Up to 10 million Android phones have been hit by malware used to generate false clicks on adverts, security researchers at Checkpoint and Lookout have warned.
The malware is also known to install apps and monitor users’ browsing habits on infected devices. The study suggests that this malicious software is currently generating profits of $300,000 (£232,000) a month for its developers.
The software, referred to as Hummingad by Checkpoint and Shedun by Lookout, is a type of malware known as a rootkit. It works deeps within a device’s operating system to give cybercriminals complete control of a handset. Controllers can then click on adverts to increase their apparent popularity and install unwanted apps.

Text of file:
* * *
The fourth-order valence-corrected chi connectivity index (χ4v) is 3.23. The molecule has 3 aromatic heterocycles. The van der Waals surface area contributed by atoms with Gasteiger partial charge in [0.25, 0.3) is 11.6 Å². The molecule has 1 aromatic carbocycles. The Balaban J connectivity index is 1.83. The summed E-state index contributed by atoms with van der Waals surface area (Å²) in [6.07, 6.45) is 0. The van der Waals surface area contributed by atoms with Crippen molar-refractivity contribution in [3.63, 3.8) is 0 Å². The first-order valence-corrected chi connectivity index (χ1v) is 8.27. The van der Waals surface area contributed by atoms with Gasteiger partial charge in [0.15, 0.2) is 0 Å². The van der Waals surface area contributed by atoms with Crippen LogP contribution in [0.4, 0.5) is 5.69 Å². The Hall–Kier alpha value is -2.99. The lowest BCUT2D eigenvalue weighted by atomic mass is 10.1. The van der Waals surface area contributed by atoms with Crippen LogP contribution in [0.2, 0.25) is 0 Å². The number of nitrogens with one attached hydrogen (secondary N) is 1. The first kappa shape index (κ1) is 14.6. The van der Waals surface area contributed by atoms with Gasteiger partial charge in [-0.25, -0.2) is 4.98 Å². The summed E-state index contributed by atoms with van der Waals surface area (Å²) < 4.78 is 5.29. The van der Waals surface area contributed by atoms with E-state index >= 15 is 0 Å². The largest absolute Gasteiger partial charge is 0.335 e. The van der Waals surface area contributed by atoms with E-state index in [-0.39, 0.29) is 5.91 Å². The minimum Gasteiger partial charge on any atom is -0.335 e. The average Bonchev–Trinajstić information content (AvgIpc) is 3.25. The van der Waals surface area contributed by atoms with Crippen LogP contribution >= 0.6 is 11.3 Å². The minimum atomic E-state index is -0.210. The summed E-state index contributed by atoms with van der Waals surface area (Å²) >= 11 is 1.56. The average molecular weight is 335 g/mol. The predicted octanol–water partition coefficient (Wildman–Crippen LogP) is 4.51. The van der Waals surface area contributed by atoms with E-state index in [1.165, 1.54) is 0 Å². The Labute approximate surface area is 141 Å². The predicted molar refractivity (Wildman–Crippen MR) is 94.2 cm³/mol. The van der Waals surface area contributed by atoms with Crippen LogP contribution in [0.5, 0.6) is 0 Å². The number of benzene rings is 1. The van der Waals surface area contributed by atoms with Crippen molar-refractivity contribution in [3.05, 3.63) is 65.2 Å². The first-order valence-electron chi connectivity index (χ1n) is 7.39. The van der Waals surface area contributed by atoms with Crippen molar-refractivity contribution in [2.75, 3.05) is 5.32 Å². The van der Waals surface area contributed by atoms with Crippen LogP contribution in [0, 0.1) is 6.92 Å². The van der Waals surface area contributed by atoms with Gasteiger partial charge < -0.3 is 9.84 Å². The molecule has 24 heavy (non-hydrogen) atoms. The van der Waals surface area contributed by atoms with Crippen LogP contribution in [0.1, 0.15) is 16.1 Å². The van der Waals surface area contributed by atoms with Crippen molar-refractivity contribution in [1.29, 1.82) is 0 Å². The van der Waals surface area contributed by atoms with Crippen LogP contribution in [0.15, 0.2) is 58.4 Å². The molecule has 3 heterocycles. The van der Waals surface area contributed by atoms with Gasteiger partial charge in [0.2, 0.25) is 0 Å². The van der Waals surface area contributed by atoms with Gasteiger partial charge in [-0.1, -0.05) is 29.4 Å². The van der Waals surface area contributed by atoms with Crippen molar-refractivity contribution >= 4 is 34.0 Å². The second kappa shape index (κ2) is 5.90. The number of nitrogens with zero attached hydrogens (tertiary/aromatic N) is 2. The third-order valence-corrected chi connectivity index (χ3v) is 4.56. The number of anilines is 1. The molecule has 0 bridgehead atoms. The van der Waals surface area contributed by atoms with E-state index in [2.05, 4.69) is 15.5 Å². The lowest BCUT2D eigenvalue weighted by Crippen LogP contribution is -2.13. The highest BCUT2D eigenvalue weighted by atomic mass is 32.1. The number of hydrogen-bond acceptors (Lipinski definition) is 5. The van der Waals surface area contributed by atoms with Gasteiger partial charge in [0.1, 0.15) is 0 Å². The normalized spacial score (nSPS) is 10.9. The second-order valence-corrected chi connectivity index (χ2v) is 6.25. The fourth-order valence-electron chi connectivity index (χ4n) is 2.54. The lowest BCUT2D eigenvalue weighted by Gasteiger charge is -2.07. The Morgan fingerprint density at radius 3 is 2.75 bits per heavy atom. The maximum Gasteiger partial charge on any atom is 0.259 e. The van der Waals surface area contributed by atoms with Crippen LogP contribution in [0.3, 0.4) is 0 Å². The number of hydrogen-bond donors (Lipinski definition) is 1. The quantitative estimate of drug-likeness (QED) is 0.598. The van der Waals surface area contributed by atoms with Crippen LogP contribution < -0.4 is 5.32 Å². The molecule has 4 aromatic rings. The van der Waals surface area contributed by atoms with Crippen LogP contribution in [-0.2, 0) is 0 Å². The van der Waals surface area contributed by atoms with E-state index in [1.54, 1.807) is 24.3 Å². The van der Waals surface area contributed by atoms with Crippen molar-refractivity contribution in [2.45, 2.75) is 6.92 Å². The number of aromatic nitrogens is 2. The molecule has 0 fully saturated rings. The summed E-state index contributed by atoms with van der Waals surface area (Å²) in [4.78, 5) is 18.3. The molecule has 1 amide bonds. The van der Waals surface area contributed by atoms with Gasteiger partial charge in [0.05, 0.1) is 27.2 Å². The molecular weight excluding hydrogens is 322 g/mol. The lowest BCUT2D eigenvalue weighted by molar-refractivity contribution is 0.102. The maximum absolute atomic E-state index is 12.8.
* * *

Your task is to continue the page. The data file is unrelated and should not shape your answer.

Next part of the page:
Kirsty Edwards from Lookout explained that Shedun is resilient to user attempts to remove it from their phones. She said: “It can remain persistent even if the user performs a factory reset. It uses its root privileges to install additional apps on to the device, further increasing ad revenue for the authors and defeating uninstall attempts."
Shedun controllers exploit loopholes in older versions of the Android operating system including KitKat and JellyBean to install the malware on phones.
In a statement, Google said: ""We've long been aware of this evolving family of malware and we're constantly improving our systems that detect it. We actively block installations of infected apps to keep users and their information safe."